The Scoop on Putin’s New Chief of Staff; Are Russians Really Unhappy?; Engdahl Reports that Putin Has Finally Cast the Neoliberals Aside in Economic Policy

Alexander's Column at Palace Square, St. Petersburg, Russia; photo by Natylie S. Baldwin
Alexander’s Column at Palace Square, St. Petersburg, Russia; photo by Natylie S. Baldwin

As mentioned in a previous post, Putin’s long-time Chief of Staff, Sergei Ivanov, resigned recently and has been replaced by Anton Vaino.  Vaino is not well-known and Marina Obrazkova at Russia Direct had an article providing some background and information about him:

Last week Russian President Vladimir Putin appointed a new Chief of Staff of the Presidential Administration, Anton Vaino, who will also become a permanent member of Russia’s Security Council. The former head of the Presidential Administration, Sergei Ivanov, will now focus on questions of environmental protection, ecology and transport as a special presidential envoy.

….Until recently Vaino worked as a deputy head of the Kremlin’s Presidential Administration. The new Chief of Staff is 44 years old and is originally from Tallinn, the capital of Estonia. A graduate of the Moscow State Institute of International Relations (MGIMO University), Vaino is fluent in English and Japanese. After graduation, he worked in the Russian embassy in Japan and, later, served in the Asia department of the Russia’s Foreign Ministry.

Vaino’s colleagues argue that he is a competent and reserved person. “Such traits as composure, friendliness, and discretion will merge well with his managerial style. He is hardworking and energetic. He is capable of setting goals of different scope and scale as well as controlling them. Vaino is a classic manager,” Dmitry Orlov, general director at the Agency of Political and Economic Communications, told Russia Direct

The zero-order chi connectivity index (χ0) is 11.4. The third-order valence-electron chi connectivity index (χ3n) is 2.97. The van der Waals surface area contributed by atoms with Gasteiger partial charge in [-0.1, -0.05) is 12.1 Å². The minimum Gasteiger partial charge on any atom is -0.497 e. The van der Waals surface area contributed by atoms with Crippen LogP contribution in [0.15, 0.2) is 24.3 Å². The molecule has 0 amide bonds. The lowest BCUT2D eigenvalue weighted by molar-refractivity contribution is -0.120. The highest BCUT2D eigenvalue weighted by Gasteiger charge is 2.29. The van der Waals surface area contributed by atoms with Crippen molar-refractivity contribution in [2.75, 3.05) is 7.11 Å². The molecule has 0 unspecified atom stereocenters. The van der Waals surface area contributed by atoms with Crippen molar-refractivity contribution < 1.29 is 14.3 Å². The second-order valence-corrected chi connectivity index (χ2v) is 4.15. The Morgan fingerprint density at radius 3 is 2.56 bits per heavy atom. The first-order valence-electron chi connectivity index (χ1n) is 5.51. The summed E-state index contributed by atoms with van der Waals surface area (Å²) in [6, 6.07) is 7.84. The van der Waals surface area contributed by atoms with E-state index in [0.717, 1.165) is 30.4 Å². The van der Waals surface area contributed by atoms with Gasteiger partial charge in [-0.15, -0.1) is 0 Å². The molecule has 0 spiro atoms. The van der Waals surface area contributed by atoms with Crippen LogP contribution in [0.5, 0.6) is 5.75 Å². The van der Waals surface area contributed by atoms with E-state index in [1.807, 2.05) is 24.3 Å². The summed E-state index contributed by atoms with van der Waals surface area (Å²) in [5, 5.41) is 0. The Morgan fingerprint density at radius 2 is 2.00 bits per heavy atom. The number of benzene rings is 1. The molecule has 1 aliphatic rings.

The new Chief of Staff has acquired his popularity quite quickly, the expert points out. “In terms of ratings, Vaino moved up quickly from the top 90 to the top 20, even though transitions in Russian politics are usually quite conservative,” he explains. “This is a sign that he has a serious position in the power structure and the president has a high assessment of his work.”

According to Orlov, the growth of Vaino’s influence has not surprised the expert community. His appointmentthoughdid.

Meanwhile, Pavel Salin, director of the Center for Political Studies at the Financial University under the Russian Government, argues that Ivanov, as a trusted member of the president’s inner circle, was a very strong political figure and had power to influence the decision-making process. In contrast, Vaino is just a technocrat, notwithstanding his knowledge of the Kremlin’s inner workings.

“It might be said that he is Putin’s former aide-de-camp. He was the head of protocol carrying out all technical functions and had access to the physical presence of the president 24/7,” the political analyst says. “Notwithstanding his invisibility, he is well aware of all intricacies of the Presidential Administration.”

Obrazkova’s sources reiterate the importance of this particular political role in the Kremlin:

The position of Chief of Staff of the Presidential Administration is one of the most influential ones in Russian politics. According to Orlov, this position is in the top five judging by overall importance. Officially, the head of this structure is the third most important person in the country.

“The head of the Presidential Administration is an important position – the third most significant role in Russia,” the political analyst says.

Salin agrees with this view but he adds that this position depends a lot on personality.

“The role of Chief of Staff as well as the role of any presidential body, is highly dependent on the loyalty of its leader. Another factor is the president’s vision for the given institution: whether he wants to see it strong or weak, independent or simply technical,” he said.


Gilhard Verjoen, a new writer on Russia issues over at The Duran,  discusses his experience with a phenomena that many of us independent Russia analysts (who have done in-depth research with an open mind and even visited the country we’re commenting on) know all too well:  the major disconnect between the real Russia and the Russia that is portrayed in western mainstream media.